Buskers bring Wymondham High Street to life
A busy Norfolk high street was awash with sound today as musicians came out in force to celebrate the town's annual busking day.
Even the sun warmed to the occasion in Wymondham Market Place and High Street as up to 24 performers put on a diverse array of musical styles to keep shoppers entertained on Saturday morning.
Among the performers for the event, part of Wymondham Music Festival's summer programme, were two African drumming groups, a guitarist, clarinettist and female singers who lined both sides of the High street, while musicians also performed in the main marquee in the town's Market Place, including musician and singer Johnny Steinberg.
The timing of the busking day was significant as there are hopes the government will ease street performance regulations.
Busking itself is not illegal in the UK, although many local councils have passed byelaws prohibiting busking, while in some towns a busker must have an authorised permit to perform.
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John Wood, chairman of the festival committee, said: 'These Market Place events are really good at getting people into town and that is good for us because from our festival committee point of view, we are providing the programme, but it is also very good for the town because people are buying goods from town centre shops and in some cases the visitors are staying locally.'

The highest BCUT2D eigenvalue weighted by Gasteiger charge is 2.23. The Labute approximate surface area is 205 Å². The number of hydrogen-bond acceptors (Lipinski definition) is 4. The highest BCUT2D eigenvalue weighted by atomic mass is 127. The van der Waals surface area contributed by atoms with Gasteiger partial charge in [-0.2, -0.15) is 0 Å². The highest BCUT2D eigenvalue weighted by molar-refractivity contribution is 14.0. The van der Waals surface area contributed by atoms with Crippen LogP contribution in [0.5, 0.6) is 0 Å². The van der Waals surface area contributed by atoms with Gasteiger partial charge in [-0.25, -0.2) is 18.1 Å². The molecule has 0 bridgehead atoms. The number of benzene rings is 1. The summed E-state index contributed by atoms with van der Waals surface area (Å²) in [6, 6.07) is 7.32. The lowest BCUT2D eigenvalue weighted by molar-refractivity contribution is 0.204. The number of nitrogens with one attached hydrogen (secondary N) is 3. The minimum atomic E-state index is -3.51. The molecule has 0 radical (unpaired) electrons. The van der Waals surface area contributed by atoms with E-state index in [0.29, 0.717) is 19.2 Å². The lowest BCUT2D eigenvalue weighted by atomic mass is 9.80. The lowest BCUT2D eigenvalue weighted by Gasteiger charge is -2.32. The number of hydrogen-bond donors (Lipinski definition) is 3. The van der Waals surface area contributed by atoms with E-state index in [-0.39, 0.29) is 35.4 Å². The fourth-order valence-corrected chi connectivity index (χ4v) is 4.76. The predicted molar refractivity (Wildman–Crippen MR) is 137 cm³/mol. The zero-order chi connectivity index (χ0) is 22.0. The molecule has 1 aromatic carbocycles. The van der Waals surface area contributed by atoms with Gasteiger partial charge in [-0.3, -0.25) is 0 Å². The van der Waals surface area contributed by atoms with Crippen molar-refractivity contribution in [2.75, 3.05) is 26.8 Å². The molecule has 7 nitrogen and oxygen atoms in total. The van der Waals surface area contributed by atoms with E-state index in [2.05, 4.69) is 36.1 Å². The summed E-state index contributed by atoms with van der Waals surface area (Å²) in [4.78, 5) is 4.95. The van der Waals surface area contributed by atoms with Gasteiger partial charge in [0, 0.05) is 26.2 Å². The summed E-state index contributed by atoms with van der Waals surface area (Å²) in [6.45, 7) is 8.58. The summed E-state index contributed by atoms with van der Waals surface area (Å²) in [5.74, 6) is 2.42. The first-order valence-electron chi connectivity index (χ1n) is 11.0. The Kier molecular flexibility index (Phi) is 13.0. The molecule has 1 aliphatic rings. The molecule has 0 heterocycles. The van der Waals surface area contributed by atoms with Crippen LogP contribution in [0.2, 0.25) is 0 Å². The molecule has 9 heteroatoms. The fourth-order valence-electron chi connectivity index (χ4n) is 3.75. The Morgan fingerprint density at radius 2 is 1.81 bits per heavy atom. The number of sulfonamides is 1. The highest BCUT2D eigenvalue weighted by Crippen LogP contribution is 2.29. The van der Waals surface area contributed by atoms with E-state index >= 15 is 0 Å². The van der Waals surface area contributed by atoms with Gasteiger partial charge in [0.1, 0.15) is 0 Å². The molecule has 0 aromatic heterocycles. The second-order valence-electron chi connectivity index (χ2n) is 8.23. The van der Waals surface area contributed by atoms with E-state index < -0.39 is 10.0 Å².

Guitarist Clive Richardson was one of the buskers outside the Children's Society shop.
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He said he was planning to give all his gratuities to the charity, which aims to protect children.
He added: 'I think busking livens the town centre up, it is spontaneous and it brings a whole new dimension to the town. It brings a lot of people into town and there are many visitors who travel to Wymondham from Norwich.'
The Man in Black also put in an appearance in the shape of North Walsham man Gordon Smith, 78, who dresses up all in black to perform folk and country songs, including tunes by the original Man in Black, Johnny Cash.
The ex-paratrooper, who has been a busker for seven years, said: 'I think it brings people in, but more importantly it is a spiritual thing in that people are prepared to come out and give of themselves.'